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Contact: Eric Sauter
esauter@scripps.edu
267-337-3859
Scripps Research Institute

Scripps Research Institute study shows how brain cells shape temperature preferences

IMAGE: Seth Tomchik, Ph.D., is an assistant professor at The Scripps Research Institute, Florida campus.

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JUPITER, FL, January 29, 2013 – While the wooly musk ox may like it cold, fruit flies definitely do not. They like it hot, or at least warm. In fact, their preferred optimum temperature is very similar to that of humans—76 degrees F.

Scientists have known that a type of brain cell circuit helps regulate a variety of innate and learned behavior in animals, including their temperature preferences. What has been a mystery is whether or not this behavior stems from a specific set of neurons (brain cells) or overlapping sets.

Now, a new study from The Scripps Research Institute (TSRI) shows that a complex set of overlapping neuronal circuits works in concert to drive temperature preferences in the fruit fly Drosophila by affecting a single target, a heavy bundle of neurons within the fly brain known as the mushroom body. These nerve bundles, which get their name from their bulbous shape, play critical roles in learning and memory.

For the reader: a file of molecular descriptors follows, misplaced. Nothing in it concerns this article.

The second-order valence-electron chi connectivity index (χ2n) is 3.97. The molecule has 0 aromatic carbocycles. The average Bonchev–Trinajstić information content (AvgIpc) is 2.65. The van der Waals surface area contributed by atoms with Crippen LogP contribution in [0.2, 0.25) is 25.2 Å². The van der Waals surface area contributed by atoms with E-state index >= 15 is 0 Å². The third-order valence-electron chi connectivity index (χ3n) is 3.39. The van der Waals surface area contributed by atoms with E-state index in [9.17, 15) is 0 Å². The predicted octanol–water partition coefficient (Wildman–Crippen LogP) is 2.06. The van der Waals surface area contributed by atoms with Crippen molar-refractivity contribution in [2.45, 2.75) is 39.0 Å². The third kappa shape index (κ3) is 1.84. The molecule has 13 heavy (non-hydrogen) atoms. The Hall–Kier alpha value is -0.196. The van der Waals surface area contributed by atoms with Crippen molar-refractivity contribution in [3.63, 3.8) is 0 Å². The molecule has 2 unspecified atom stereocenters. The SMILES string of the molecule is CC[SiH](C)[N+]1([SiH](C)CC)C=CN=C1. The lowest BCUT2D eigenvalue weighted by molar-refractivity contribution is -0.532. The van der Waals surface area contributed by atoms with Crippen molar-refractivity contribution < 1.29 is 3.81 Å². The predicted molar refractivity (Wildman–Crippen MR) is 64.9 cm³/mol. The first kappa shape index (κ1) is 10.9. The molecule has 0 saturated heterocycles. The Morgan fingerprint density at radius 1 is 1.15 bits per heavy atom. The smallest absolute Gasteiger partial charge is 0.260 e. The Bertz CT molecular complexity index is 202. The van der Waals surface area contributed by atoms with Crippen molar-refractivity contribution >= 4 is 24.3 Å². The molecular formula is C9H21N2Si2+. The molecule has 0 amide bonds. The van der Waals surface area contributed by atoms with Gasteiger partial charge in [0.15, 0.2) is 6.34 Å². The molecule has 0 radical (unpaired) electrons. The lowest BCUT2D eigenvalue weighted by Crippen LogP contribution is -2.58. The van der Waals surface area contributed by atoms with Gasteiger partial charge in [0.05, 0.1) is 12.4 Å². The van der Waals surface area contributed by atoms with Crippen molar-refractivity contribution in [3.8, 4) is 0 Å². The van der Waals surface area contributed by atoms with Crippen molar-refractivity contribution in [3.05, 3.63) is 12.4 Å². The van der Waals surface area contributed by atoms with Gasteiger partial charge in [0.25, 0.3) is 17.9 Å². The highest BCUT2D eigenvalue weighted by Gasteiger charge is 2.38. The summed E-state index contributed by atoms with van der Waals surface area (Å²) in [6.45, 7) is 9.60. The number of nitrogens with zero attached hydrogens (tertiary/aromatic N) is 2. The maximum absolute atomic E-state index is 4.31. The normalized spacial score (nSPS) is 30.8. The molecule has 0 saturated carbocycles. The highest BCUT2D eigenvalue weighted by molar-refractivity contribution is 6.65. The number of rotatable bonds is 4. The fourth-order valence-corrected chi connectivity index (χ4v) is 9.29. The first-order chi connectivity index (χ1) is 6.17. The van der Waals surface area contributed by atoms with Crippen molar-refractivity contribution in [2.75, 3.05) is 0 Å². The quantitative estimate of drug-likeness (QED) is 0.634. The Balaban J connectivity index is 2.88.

The study, published in the January 30, 2013 edition of the Journal of Neuroscience, shows that dopaminergic circuits—brain cells that synthesize dopamine, a common neurotransmitter—within the mushroom body do not encode a single signal, but rather perform a more complex computation of environmental conditions.

"We found that dopamine neurons process multiple inputs to generate multiple outputs—the same set of nerves process sensory information and reward-avoidance learning," said TSRI Assistant Professor Seth Tomchik. "This discovery helps lay the groundwork to better understand how information is processed in the brain. A similar set of neurons is involved in behavior preferences in humans—from basic rewards to more complex learning and memory."

Using imaging techniques that allow scientists to visualize neuron activity in real time, the study illuminated the response of dopaminergic neurons to changes in temperature. The behavioral roles were then examined by silencing various subsets of these neurons. Flies were tested using a temperature gradient plate; the flies moved from one place to another to express their temperature preferences.

As it turns out, genetic silencing of dopaminergic neurons innervating the mushroom body substantially reduces cold avoidance behavior. "If you give the fly a choice, it will pick San Diego weather every time," Tomchik said, "but if you shut down those nerves, they suddenly don't mind being in Minnesota."

The study also showed dopaminergic neurons respond to cooling with sudden a burst of activity at the onset of a drop in temperature, before settling down to a lower steady-state level. This initial burst of dopamine could function to increase neuronal plasticity—the ability to adapt—during periods of environmental change when the organism needs to acquire new associative memories or update previous associations with temperature changes.

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The study, "Dopaminergic Neurons Encode a Distributed, Asymmetric Representation of Temperature in Drosophila," was supported by the National Institute of Mental Health of the National Institutes of Health (grant number K99 MH092294).



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